My educated guess is that at one time I was high potential. As a measly sixth level mechanical engineer I was put in charge of all the Master Mechanic superintendents as effects quality. Their instructions were to do whatever I said to fix problems. One superintendent, out of pride, refused to take orders from such a low level person. He was demoted he next day! That's why I believe I was "high potential", but something changed that!
I never played "office politics". That's where a person who wants a raise or promotion becomes a virtual servant to someone who can help them in their career. It calls for laughing at unfunny jokes, drinking after hours with the guys, maybe playing golf with those who count, providing office gossip to the boss and basically, being a "yes" man (or woman). GM called that "networking". To advance in a career you must know a person or persons in high places. That's true as a general rule in any job, not just at General Motors. They just took it to extremes and it took it's toll after nearly a hundred years of abuse.
I did get eleven offers to be promoted to superintendent level. However, I rejected them all. GM was the ultimate destroyer of lives. In order to advance an employee had to be agreeable to moving. In most cases moving meant from a plant to Detroit. I did that once, escaped after 4-1/2 years and swore I would never uproot my family again. A promotion, although it makes one feel good about themselves, can hurt more than help. I was offered an 8th level engineering managers position when I was at headquarters. All I had to do is move my stuff. However, a fine man named Jim Lane had worked harder for it than I had. He was a fine person! When I was offered the position by my boss, Robert Fedak, I recommended Jim. He got the job! I'm glad because Jim died in a few years of cancer and I made an impact on his last years of life!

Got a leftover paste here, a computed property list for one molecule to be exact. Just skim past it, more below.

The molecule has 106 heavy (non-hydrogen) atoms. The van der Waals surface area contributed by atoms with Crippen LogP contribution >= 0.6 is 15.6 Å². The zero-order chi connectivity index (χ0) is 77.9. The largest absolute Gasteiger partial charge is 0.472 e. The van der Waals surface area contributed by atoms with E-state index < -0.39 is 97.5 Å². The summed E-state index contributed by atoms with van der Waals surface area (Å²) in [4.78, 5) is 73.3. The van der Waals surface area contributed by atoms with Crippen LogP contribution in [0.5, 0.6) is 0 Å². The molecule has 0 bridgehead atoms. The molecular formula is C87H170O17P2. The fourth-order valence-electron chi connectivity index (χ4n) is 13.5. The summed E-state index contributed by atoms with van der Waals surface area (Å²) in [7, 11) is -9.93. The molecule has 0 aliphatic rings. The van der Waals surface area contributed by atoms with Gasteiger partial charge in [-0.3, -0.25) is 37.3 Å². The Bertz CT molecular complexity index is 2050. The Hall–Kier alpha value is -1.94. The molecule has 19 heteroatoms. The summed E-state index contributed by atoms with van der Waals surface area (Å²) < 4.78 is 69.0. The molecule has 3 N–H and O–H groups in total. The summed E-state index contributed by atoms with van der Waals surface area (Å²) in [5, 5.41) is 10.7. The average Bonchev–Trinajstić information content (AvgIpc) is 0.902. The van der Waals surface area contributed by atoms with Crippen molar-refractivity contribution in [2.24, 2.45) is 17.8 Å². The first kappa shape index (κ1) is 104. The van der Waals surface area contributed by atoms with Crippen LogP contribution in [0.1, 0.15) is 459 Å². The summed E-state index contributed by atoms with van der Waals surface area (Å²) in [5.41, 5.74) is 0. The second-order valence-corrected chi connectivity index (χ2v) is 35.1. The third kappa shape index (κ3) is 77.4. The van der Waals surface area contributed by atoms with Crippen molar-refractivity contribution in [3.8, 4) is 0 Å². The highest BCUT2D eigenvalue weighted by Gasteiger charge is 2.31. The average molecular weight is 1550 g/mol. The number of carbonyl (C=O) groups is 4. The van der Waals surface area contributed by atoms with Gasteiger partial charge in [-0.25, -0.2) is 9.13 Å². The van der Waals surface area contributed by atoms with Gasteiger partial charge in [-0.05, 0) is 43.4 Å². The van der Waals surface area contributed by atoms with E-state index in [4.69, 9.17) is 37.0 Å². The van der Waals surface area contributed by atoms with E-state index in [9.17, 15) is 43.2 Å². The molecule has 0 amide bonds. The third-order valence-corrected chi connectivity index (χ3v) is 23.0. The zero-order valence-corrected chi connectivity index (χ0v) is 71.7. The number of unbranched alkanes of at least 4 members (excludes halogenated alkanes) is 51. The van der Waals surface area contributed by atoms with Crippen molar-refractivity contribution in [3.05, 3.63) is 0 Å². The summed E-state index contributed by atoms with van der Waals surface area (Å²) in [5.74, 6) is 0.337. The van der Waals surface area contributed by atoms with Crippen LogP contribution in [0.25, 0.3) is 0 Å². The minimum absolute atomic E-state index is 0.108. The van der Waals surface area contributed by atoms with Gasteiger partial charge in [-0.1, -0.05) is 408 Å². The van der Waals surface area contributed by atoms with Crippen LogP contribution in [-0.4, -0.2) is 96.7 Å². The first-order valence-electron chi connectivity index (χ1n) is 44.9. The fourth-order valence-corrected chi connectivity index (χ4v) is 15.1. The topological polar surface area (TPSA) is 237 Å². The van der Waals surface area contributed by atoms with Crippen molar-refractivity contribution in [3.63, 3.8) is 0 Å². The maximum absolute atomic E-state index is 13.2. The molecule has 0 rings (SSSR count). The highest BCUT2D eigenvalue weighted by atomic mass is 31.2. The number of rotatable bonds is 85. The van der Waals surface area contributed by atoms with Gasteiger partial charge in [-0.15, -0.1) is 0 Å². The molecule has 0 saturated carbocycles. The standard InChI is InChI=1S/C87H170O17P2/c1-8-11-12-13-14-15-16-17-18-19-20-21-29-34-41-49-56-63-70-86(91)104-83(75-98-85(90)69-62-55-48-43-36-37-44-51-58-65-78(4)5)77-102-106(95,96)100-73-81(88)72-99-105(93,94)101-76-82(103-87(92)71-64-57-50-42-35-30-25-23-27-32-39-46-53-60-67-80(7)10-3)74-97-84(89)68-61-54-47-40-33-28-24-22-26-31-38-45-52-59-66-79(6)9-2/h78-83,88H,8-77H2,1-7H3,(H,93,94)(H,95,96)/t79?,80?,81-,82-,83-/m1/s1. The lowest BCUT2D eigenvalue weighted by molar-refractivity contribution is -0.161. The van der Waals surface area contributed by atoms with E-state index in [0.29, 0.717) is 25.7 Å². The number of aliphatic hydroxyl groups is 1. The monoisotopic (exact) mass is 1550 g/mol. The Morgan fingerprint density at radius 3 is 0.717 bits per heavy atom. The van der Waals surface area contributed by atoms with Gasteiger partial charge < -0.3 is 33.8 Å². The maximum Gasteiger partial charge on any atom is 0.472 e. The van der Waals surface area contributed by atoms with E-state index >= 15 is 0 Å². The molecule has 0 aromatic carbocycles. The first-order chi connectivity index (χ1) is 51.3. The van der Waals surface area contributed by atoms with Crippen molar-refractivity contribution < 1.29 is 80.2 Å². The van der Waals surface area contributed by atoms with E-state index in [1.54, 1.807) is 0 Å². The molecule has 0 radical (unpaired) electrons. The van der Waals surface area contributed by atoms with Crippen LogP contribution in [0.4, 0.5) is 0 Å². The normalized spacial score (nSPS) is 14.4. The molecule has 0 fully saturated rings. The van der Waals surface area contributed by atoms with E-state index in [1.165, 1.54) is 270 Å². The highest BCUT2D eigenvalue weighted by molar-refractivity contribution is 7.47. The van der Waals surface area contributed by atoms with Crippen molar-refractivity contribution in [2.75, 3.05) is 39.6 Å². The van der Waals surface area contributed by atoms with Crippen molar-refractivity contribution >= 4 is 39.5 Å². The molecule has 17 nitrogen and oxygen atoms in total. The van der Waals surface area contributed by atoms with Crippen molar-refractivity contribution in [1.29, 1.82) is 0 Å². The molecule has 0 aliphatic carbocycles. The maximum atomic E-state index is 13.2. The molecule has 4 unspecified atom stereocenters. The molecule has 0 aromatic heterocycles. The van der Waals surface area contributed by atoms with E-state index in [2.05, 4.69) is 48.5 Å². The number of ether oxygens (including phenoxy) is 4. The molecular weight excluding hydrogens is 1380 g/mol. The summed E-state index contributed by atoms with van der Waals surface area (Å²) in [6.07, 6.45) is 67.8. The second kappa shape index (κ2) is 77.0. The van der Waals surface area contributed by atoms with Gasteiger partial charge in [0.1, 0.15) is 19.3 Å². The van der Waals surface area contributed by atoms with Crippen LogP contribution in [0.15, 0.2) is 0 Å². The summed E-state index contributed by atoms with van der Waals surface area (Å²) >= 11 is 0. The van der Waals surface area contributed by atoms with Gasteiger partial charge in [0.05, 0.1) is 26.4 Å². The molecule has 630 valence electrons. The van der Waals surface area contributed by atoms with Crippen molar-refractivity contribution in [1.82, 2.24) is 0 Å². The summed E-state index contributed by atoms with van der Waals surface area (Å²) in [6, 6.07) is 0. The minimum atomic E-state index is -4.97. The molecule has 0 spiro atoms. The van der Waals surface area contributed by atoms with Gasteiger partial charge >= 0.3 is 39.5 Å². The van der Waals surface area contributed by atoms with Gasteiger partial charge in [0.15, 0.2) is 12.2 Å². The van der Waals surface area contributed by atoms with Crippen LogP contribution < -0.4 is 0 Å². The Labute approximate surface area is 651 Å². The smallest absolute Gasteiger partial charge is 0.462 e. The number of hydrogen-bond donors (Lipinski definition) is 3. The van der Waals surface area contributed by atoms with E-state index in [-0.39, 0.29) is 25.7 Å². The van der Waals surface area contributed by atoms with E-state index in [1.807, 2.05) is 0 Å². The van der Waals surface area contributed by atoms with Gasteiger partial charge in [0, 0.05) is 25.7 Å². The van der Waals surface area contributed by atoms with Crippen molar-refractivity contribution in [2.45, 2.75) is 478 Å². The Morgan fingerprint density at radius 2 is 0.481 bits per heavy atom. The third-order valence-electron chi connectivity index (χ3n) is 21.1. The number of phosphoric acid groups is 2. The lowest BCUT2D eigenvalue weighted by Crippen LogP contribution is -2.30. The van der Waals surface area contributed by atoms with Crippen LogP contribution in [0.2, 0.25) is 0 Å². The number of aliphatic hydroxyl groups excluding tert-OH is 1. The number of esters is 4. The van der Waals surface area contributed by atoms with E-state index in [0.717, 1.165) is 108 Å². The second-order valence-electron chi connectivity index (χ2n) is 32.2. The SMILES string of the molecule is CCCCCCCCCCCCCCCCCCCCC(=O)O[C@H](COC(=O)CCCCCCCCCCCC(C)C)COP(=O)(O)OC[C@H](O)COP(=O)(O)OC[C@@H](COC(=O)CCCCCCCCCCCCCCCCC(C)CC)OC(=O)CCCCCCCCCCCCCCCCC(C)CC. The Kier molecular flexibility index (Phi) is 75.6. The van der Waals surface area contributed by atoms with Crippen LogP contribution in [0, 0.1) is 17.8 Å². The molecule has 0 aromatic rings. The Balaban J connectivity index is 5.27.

Other than that, I was never offered a promotion at my base location. It always required a move. I was told that I just didn't "shoot the bull enough" with my boss and his cronies. That I did not. I worked hard and expected a reward for my successes. That didn't happen, at least until I made Corvette Quality Assurance Manager late in my career.
Depending on where I worked and at what time "credentials" for getting ahead varied from time to time. To golf with the boss never hurt, but when I hired in, Catholics ruled and promoted Catholics. Later it were the Masons who ruled and promoted Masons. Then civil rights affirmative action programs became law and to get ahead a person must be of a minority race. Later that would extend to homosexuals and finally to foreigners. Seldom were hard-working Christian's promoted for any reason. Our priorities were obviously wrong!
Many times when I was passed over for promotions, cushy jobs, raises, and such I wallowed in self pity. The worst case was when Al Gruchalla, the General Superintendent of Master Mechanics, shoved me twice and "promoted" me out. My mistake? He told me that the 3.5 million dollar door line automation must be completed at a certain time. I told him that all the money in the world could not make that happen. That's when I went from "high potential" to "no potential".